“The number of Syrians in Adana is around 200.000 according to local authorities”-explains Utku Canikli, the acting Project Manager. “Syrians come to Adana in order to search for job opportunities and because it’s a relatively big city and not as expensive as Istanbul and Ankara. The main jobs Syrians find are seasonal and year-round agriculture, collecting cardboard and plastics or working in restaurants. Additionally, Adana faces a huge problem of child labour. Children are cheap labour and easy to manipulate. It’s very frequent to see kids working selling handkerchiefs at the traffic lights, working in factories or collecting garbage. Unfortunately, STL has found at least one case of child labour in most households they visited in their assessment.”

Eyad and the three eldest children work collecting cardboard which they sell by weight. The four members of the family earn 15 TL a day (aprox 3.8 EU). Some months they are unable to pay the rent. Their landlord is luckily understanding and waits until they gather enough money to pay. Despite the hardships he and his family face, Eyad confesses “There is nothing difficult here, except for the language”.

A few days after their visit, Ahmed, the youngest child in the family fell ill. As the one year old child only was preregistered but had not received his full temporary protection status, he could not receive medical assistance at the hospital. Therefore STL accompanied the family to hospital and asked the doctor to issue a report stating that the child was ill and needed medical treatment. After that, the field workers accompanied Ahmad’s family to the Directorate General of Migration where they handed in the report and asked them to give priority to Ahmad’s registration.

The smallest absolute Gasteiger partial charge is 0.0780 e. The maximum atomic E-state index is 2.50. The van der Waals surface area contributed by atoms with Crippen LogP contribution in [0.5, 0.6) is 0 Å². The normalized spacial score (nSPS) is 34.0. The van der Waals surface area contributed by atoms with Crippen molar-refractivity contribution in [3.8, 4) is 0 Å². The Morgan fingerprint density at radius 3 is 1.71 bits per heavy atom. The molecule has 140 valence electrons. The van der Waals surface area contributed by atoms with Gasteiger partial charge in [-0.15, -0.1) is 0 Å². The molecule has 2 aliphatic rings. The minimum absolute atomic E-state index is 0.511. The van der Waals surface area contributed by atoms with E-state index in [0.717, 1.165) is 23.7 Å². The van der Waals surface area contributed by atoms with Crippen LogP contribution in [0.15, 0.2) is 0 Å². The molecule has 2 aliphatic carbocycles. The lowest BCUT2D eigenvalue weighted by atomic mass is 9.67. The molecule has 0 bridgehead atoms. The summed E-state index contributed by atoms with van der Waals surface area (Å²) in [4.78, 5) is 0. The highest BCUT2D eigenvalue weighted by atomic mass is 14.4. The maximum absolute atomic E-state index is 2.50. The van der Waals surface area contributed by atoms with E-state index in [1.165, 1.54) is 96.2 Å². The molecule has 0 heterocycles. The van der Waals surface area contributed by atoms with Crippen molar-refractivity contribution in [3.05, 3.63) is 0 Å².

Ahmad’s family is one of the many refugee families in Turkey who struggle daily to access basic services, their most pressing needs being translation to break the language barrier, help with registration for temporary protection and access to health services. For instance, another family recently asked the STL field team for support because two weeks after the doctor had prescribed a certain medication their child’s health had not improved. The field workers accompanied them to the hospital and explained in detail the child’s symptoms. Thanks to the translation service provided, the doctor could diagnose the child correctly and he was referred to the cardiology unit where they initiated the right treatment for him. Additionally STL Hatay-Adana teams coordinate on a bi-weekly basis to organize the transport for patients from Hatay to Adana to access Oncology/Cardiology services, as Hatay province has none. Quoting Volkan Pirincci, the Area Coordinator of this project “There are services available, the challenge is accessing them”.

On the day I visited Ahmed’s family they received the temporary protection document from the authorities. Now Ahmad, fully under temporary protection, has the right to access basic services in Adana.

*Names have been changed in order to protect the portrayed family.